ABU DHABI // Dr Ahmed Khoori has a passion for collecting. However, the items are not stamps or model cars or aeroplanes but ancient artefacts from the Gulf region, some as much as 5,000 years old.
Dr Khoori, 58, has been on a 50-year hunt for genuine archaeological items from the region.
From Abu Dhabi, he displays his finds in the living room and gardens of his villa. Walking into his home, a guest is immediately struck by a sense of Emirati and Gulf heritage. His passion for collecting started from the tender age of eight, when Abu Dhabi was still a vast desert and water was scarce.
"I used to meet these two Indian brothers at a nearby cafeteria," he said. "I would give them fresh water and they would treat me to a slice of cake and a cup of tea. During one of our meetings, they showed me these old Arabian coins they discovered through trade."
Fascinated, Dr Khoori was given more silver coins from the brothers and his love affair with archaeology began.
Yet as he approached his college years, he was sceptical about what he might possibly discover in such an empty, arid region. A conversation with one of his professors at Cambridge University, in the UK, quickly changed his mind.
"He told me, 'you are wrong'," Dr Khoori said. "'You have more than we have. You just need to look for it in the right places. It's all underground, you just have to dig it out'."
This advice led Dr Khoori to his continuing quest for Gulf heritage items.
"At that point I realised that we do have heritage, but we're not looking for it," he said. "So from that point, I made it my ambition to find these ancient artefacts that reflect our rich culture. With the help of my friends, I starting sourcing these precious artefacts."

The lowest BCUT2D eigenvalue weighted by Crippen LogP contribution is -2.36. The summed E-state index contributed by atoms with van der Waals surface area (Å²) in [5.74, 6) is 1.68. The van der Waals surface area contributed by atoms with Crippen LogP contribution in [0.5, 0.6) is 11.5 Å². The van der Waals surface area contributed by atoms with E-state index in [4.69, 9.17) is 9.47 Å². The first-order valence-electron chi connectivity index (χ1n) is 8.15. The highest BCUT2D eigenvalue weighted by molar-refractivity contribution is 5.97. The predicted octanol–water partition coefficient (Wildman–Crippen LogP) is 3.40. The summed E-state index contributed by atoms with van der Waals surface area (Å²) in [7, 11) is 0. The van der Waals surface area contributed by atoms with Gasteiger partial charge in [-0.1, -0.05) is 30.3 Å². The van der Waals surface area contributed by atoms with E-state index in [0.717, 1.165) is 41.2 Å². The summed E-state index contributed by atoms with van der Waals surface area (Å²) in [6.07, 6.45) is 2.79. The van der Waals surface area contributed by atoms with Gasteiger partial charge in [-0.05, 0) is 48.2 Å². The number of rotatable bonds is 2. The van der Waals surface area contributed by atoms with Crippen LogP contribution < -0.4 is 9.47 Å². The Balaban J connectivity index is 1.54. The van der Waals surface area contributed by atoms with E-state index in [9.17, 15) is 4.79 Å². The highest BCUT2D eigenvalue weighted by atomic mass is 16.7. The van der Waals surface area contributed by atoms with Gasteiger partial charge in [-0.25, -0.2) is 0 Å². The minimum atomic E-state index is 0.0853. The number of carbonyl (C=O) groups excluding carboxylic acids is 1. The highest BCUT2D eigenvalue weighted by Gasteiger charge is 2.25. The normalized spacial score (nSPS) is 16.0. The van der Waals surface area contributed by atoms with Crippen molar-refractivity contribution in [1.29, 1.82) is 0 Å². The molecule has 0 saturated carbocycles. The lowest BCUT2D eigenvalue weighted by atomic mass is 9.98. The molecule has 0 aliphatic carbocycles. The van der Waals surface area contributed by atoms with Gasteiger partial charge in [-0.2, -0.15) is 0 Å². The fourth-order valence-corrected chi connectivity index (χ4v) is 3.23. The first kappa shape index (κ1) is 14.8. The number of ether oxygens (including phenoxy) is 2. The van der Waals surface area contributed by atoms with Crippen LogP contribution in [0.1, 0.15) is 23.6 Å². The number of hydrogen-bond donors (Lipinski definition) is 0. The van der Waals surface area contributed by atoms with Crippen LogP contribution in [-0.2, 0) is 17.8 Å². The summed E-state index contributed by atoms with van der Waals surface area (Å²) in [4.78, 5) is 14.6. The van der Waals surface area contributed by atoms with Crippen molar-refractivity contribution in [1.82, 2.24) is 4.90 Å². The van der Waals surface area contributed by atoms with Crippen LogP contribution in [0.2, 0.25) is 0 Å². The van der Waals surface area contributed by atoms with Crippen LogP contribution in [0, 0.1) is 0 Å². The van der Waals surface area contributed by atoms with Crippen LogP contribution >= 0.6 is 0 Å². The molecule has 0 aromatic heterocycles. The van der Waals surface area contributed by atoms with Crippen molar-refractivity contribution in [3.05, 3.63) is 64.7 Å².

Among his collections are ancient hand-made stone necklaces and clay pots from Mesopotamia that date to 3,000BC. He also has ancient silver coins dating to the time of Alexander the Great, Bedouin silver necklaces and hand-made rifles adorned with intricate silver designs. Collections of hand-carved wooden palace doors dominate his backyard.
Some of his collections, Dr Khoori said, are so rare they cannot be found in local or regional museums such as the Al Ain Museum and the Museum of Islamic Arts in Qatar.
One of his most prized collections is the elaborate headdresses women used to wear nearly a century ago. The headdresses are made of silver and have detailed designs.
Royalty often used to wear them as an expression of their status and wealth, Dr Khoori said.
"Several institutions and experts, both local and international, expressed interest in my collections and told me what I have is genuine; a price can't be put on it," he said.
Shamsa al Dhaheri, a curator with the Abu Dhabi Authority for Culture and Heritage (Adach) and the Al Ain National Museum, said the headdresses were very popular during the 1930s and 1940s.
"Women would wear them during weddings, but then they were phased out because they were very expensive, since they were made out of pure silver," she said.
Their value depended on a number of factors including weight, the quality of the silver and the intricacy of the designs, she said, adding such items were extremely rare and difficult to find.